- Video report by ITV News' Consumer Editor Chris Choi
How many times have you bought a last-minute essential item at a railway station - and been shocked at how much more it costs than on the high street?
At rail stations, consumers can find convenience but it often comes at a price and businesses claim the mark-ups are because of rental costs.
But concerned customers have an ally - the boss of Network Rail, who told ITV News there's no need to charge extra.
Our survey found a Cadbury's creme egg at a WH Smith in Euston Station was 89p but on the high street it's priced at 79p - a 13% difference.
However WH Smith said "prices on some of our products vary in Travel locations".
Coffees purchased from Greggs further illustrate the point.
ITV News Consumer Editor Chris Choi found one flat white in Birmingham City Centre costs £1.90 but just a few feet away at the train station it is 40p more.
The bakery chain echoed the same reasoning as WH Smith saying: "pricing can vary slightly in locations where running costs are higher".
Prices also vary at Wetherspoon where the cost of an English breakfast purchased at Leeds train station is 50p more compared to a meal bought in a high street branch.
Eddie Gershon, who works for the pub chain, confirmed that travel hubs "will be more expensive than at a Wetherspoon on a typical high street."
He added: "The main reasons relate to the level of rents and business rates."
Starbucks also charge a premium price for their products including paninis at Birmingham New Street station.
The coffee shop also confirmed prices may vary slightly depending on location, which "reflects the cost of doing business in that location".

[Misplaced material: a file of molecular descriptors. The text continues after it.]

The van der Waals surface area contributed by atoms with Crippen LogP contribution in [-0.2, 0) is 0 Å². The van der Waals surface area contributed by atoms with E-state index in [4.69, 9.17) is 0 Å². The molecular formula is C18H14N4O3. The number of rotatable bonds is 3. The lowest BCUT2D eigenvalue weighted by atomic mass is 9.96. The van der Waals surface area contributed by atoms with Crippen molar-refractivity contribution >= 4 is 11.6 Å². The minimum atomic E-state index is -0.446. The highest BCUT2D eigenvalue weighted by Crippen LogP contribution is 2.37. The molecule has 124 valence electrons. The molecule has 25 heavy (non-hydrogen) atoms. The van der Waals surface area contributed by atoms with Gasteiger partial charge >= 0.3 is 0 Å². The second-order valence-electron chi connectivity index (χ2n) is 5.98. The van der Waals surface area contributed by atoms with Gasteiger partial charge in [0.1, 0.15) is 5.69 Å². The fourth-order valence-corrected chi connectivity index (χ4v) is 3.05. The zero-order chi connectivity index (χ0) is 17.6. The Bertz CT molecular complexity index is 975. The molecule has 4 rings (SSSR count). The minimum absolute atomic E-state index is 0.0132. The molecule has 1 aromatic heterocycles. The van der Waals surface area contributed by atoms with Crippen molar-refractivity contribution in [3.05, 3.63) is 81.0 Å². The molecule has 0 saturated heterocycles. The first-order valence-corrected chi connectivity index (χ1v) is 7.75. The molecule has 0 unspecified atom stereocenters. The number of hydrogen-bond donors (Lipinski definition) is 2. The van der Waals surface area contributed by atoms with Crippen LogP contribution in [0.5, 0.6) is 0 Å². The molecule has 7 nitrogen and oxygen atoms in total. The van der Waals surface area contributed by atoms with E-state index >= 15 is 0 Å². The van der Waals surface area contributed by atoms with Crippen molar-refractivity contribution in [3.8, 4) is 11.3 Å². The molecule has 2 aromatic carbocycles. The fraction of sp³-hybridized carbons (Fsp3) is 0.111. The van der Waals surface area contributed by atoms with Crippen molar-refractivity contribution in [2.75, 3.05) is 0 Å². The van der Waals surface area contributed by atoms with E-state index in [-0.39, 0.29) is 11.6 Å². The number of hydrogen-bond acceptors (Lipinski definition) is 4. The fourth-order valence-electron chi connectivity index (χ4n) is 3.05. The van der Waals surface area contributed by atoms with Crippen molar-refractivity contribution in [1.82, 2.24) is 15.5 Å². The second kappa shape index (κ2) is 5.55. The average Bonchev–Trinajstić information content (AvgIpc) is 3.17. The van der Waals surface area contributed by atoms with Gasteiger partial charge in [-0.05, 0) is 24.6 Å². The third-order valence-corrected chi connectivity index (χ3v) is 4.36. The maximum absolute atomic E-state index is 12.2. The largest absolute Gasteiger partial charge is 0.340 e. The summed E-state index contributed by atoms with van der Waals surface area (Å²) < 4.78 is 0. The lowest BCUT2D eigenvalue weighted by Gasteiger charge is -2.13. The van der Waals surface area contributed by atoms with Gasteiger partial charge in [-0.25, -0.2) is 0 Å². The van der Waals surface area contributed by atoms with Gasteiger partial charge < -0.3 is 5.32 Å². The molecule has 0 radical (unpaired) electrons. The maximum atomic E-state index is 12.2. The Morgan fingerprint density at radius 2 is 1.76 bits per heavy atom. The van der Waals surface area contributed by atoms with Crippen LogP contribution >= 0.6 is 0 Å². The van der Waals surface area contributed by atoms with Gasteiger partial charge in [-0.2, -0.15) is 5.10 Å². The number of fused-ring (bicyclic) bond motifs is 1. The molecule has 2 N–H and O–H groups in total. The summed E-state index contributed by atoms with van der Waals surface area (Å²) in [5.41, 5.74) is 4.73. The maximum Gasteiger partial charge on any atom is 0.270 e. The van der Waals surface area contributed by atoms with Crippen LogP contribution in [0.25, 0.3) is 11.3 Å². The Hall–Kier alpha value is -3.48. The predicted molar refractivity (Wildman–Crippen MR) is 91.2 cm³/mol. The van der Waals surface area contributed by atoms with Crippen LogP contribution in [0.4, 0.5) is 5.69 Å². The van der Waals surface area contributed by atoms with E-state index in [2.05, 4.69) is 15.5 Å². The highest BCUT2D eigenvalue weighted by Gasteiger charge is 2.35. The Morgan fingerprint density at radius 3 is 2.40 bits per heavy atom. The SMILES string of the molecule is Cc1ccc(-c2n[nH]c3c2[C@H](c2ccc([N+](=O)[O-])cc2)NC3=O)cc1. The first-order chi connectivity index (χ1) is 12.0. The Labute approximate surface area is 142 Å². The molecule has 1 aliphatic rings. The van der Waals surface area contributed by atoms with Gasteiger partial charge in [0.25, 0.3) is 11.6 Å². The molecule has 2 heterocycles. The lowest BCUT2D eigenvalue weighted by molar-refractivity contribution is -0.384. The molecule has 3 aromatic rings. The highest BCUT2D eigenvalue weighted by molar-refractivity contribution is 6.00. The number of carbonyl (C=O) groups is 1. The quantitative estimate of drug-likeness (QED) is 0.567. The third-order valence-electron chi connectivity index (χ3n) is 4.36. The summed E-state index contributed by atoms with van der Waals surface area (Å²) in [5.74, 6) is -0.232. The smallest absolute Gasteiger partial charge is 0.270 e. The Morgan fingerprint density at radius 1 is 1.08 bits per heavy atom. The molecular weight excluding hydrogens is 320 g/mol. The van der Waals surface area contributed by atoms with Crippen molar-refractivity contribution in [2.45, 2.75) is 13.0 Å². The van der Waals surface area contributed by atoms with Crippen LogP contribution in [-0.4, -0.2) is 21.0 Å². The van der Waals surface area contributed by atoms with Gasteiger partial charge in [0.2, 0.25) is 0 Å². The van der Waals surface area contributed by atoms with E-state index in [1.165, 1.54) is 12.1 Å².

David Biggs, Managing Director for Network Rail Property, said they encourage retailers to compare their prices to those on the high street.
He said: "We really encourage our retailers to look at prices in that geographical area to make sure it is high street competitive."
When asked about business costs for rental spaces he confirmed stations are "prime facilities" so retailers would expect to pay "a little bit more" in their rental cost.
Mr Biggs continued: "Retail at our stations meets an important need for our customers and communities, so with time for commuters being so scarce, we provide facilities they want to use and can use in their busy lives."
"Unlike the high street we've had positive growth - quarter in, quarter out - over the last five years at our stations."
Retail analyst Samantha Dover said the noticeable changes to WH Smith's costs "highlight how strongly the travel sector is performing at present".
"It's been an ongoing story at WH Smiths, what we've seen is that travel business is what is driving growth whilst their high street stores are kind of being used as a cash generative for the rest of the business," she added.
However Ms Dover did say customers are becoming more savvy and if they recognise they are paying a lot in travel hubs, they will often stop purchasing in these areas.